For any company, the real assets are its employees. While companies reward their hard working employees every year, they must pay attention to the compensation structure being offered. A higher package does not always mean that employee take-home salary will increase. To make a tax efficient salary structure, there is always a trade-off between higher take home pay and maximum tax benefits.
Though a higher CTC is an important aspect of salary negotiation, it is equally important to structure it well to maximise take home pay and minimise tax outgo. Even employees must consider long-term and short-term financial goals. Modifying the tax structure can impact an employee’s net take home and the retirement corpus as some components of the package may not come to him immediately and others may be either taxable or tax-free.
Fixed and variable
There are various components of salary structure like fixed salary and variable salary. Many organisations structure compensation in 60:40 ratio as fixed and variable. There the variable could be selected by the employee depending upon the instruments available with the employer.
In fixed salary, there are basic, DA, HRA, conveyance allowances, city compensatory allowance, special allowances, etc. In variable salary, there are components like performance based incentive, sale based incentive and profit based bonus. Under reimbursements, there are money paid for conveyance, medical, telephone, etc. Also contributions include the benefits offered by the company like Employees’ Provident Fund, ESI, statutory bonus, etc.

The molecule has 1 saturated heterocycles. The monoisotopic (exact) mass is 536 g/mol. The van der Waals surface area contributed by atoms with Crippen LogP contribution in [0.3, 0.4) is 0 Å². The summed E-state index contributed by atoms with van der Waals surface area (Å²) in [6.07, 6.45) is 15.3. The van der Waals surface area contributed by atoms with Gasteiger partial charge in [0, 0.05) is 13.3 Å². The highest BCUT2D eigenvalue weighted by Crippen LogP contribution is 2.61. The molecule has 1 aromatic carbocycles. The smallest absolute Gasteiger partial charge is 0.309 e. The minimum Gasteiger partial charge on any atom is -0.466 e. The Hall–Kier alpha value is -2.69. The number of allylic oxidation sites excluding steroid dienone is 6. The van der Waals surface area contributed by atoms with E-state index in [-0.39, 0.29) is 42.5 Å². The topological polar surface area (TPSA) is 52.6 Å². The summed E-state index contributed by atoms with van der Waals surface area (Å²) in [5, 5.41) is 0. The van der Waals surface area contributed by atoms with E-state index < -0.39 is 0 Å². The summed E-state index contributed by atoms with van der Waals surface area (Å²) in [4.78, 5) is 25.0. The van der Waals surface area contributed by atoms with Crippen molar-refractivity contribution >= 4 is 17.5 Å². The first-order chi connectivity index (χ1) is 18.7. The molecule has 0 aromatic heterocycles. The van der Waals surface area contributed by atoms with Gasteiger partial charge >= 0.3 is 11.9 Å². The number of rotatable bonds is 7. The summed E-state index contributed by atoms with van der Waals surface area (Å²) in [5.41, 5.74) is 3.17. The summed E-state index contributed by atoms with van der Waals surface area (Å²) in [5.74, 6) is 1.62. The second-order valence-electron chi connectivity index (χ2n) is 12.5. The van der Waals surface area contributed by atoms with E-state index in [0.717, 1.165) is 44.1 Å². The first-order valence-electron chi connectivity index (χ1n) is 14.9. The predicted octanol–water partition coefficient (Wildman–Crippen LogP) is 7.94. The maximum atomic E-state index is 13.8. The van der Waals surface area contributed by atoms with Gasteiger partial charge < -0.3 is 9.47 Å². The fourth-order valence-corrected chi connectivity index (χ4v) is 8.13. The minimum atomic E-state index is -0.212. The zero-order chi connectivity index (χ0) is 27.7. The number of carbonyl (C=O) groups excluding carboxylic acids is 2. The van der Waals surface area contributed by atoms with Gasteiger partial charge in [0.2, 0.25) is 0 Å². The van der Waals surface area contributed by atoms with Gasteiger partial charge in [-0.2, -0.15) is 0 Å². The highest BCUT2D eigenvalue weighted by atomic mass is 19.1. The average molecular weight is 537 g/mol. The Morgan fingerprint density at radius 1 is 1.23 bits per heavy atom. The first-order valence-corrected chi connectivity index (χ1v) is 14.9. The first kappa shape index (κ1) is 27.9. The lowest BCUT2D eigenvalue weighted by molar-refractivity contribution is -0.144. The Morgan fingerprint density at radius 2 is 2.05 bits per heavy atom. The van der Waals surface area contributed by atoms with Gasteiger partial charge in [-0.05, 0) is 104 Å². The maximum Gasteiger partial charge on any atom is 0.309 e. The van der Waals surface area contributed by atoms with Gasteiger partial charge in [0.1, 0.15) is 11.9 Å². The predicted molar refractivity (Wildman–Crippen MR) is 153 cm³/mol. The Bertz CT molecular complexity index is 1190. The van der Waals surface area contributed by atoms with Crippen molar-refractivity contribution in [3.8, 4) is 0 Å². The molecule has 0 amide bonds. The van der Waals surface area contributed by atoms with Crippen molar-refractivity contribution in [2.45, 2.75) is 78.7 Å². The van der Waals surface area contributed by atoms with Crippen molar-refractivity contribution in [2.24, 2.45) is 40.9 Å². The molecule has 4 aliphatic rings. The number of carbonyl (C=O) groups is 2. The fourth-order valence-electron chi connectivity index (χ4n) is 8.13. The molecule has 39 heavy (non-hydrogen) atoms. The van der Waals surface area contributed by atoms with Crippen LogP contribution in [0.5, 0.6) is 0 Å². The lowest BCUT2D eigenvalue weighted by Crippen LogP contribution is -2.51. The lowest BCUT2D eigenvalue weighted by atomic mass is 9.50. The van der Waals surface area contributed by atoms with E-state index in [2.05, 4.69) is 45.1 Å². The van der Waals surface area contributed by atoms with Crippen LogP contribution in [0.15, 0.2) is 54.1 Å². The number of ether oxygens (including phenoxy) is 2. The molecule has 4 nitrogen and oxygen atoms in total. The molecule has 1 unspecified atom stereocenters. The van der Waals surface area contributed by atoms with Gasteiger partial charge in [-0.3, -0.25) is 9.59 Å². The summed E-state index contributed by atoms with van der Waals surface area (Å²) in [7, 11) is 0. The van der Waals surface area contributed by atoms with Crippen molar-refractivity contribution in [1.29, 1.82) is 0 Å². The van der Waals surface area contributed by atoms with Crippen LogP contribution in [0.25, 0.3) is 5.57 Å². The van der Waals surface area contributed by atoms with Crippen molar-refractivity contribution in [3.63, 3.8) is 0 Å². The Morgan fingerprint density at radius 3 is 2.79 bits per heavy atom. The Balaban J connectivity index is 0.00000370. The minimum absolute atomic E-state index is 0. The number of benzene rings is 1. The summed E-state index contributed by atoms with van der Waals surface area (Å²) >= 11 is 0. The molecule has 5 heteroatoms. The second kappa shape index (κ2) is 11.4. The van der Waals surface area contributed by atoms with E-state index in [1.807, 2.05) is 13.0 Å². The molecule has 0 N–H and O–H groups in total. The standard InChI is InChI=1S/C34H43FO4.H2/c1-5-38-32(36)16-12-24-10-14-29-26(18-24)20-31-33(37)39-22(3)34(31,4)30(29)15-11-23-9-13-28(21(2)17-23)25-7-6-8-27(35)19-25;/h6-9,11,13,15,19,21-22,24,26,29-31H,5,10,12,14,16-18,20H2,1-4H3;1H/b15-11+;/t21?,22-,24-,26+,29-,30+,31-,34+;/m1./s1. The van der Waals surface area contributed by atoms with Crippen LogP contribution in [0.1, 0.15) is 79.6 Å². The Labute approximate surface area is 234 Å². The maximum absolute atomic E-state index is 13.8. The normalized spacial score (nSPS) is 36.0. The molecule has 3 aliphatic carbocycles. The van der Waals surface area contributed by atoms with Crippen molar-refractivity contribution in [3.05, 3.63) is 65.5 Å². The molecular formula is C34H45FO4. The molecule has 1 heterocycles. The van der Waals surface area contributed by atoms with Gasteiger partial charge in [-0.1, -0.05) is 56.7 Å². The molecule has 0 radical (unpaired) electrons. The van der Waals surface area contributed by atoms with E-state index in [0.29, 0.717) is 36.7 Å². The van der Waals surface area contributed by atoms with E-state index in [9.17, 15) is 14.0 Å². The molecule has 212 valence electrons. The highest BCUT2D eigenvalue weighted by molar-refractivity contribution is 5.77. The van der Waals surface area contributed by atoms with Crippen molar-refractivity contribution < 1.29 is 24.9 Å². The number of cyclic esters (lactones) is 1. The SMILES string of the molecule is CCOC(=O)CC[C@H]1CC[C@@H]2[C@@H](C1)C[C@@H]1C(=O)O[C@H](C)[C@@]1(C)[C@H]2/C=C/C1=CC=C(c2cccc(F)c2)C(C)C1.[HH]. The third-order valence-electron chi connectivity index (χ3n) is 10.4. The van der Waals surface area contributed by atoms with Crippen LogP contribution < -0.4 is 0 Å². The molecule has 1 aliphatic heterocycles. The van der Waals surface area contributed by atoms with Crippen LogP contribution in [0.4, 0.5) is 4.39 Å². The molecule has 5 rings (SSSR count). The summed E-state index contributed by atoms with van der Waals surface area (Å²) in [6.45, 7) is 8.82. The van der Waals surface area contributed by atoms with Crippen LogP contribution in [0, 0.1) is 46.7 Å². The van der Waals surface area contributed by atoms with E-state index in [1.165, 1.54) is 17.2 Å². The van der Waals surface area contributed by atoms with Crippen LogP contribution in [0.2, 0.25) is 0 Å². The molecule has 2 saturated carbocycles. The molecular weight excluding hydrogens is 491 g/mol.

Salary and perquisites are the most important factors. At the mid and senior levels, the tax burden is 20-30%. However, it can be reduced if an organisation does proactive planning for their employees. First and foremost, employers must decide on the basis salary as it is fully taxable. If the basic is too high, your tax liability will shoot up.
A company can let an employee save up to Rs 1600 per month for conveyance which is absolutely tax free. Tax saving for education allowance is up to Rs 100 per child and maximum up to two children and Rs 300 in case of hostel and this is absolutely tax free. Housing and washing allowance could be structured in such a way that maximum benefits can be passed on to employees. A company can also invest part of the salary in superannuation benefits under Section 80 up to a maximum of Rs 1.50 lakh.
NPS and EPF
Part of the salary could be incorporated in the National Pension System (NPS). Employer’s contribution is exempt from tax, up to 10% of salary. The employee’s contribution of up to `50,000 is eligible for deduction over and above the limit of `1.5 lakh under Section 80C. If an employer contributes to an employee’s NPS account, he can claim deduction under Section 80CCD (2) of the Income Tax Act, 1961. Interestingly, there is no monetary limit on how much one can claim, but it should not exceed 10% of one’s salary.
The NPS is a defined contribution retirement plan. The primary objective is enabling systematic savings during the working life of the subscribers. The aim is to provide retirees with an option to achieve financial stability during their golden years.
In EPF, employer’s contribution is tax exempt up to 12% of salary and employee’s contribution gets tax deduction up to Rs 1.5 lakh under Section 80C. All central government employees and a number of private sector employers have moved to NPS. In fact, EPF is losing its glory because of the falling interest rates scenario.
Through intelligent tax planning, employers can reduce the tax burden of their employees.
RP Yadav is ·chairman & managing director, Genius Consultants